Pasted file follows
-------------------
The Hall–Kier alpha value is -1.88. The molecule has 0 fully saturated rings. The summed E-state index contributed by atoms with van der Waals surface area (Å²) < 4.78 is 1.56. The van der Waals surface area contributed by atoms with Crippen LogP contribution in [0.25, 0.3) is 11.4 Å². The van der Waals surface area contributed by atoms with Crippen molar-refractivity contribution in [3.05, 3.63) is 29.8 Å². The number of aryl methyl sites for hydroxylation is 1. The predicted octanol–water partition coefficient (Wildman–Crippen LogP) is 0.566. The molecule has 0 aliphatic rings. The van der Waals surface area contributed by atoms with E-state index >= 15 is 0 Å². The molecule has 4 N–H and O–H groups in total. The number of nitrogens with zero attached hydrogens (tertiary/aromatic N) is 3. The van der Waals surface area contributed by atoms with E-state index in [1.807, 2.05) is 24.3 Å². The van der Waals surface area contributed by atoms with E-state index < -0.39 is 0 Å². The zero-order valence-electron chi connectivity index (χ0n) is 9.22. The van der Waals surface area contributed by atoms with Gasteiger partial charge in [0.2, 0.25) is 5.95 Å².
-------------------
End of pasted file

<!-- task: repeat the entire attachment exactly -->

The Hall–Kier alpha value is -1.88. The molecule has 0 fully saturated rings. The summed E-state index contributed by atoms with van der Waals surface area (Å²) < 4.78 is 1.56. The van der Waals surface area contributed by atoms with Crippen LogP contribution in [0.25, 0.3) is 11.4 Å². The van der Waals surface area contributed by atoms with Crippen molar-refractivity contribution in [3.05, 3.63) is 29.8 Å². The number of aryl methyl sites for hydroxylation is 1. The predicted octanol–water partition coefficient (Wildman–Crippen LogP) is 0.566. The molecule has 0 aliphatic rings. The van der Waals surface area contributed by atoms with E-state index >= 15 is 0 Å². The molecule has 4 N–H and O–H groups in total. The number of nitrogens with zero attached hydrogens (tertiary/aromatic N) is 3. The van der Waals surface area contributed by atoms with E-state index in [1.807, 2.05) is 24.3 Å². The van der Waals surface area contributed by atoms with E-state index < -0.39 is 0 Å². The zero-order valence-electron chi connectivity index (χ0n) is 9.22. The van der Waals surface area contributed by atoms with Gasteiger partial charge in [0.2, 0.25) is 5.95 Å².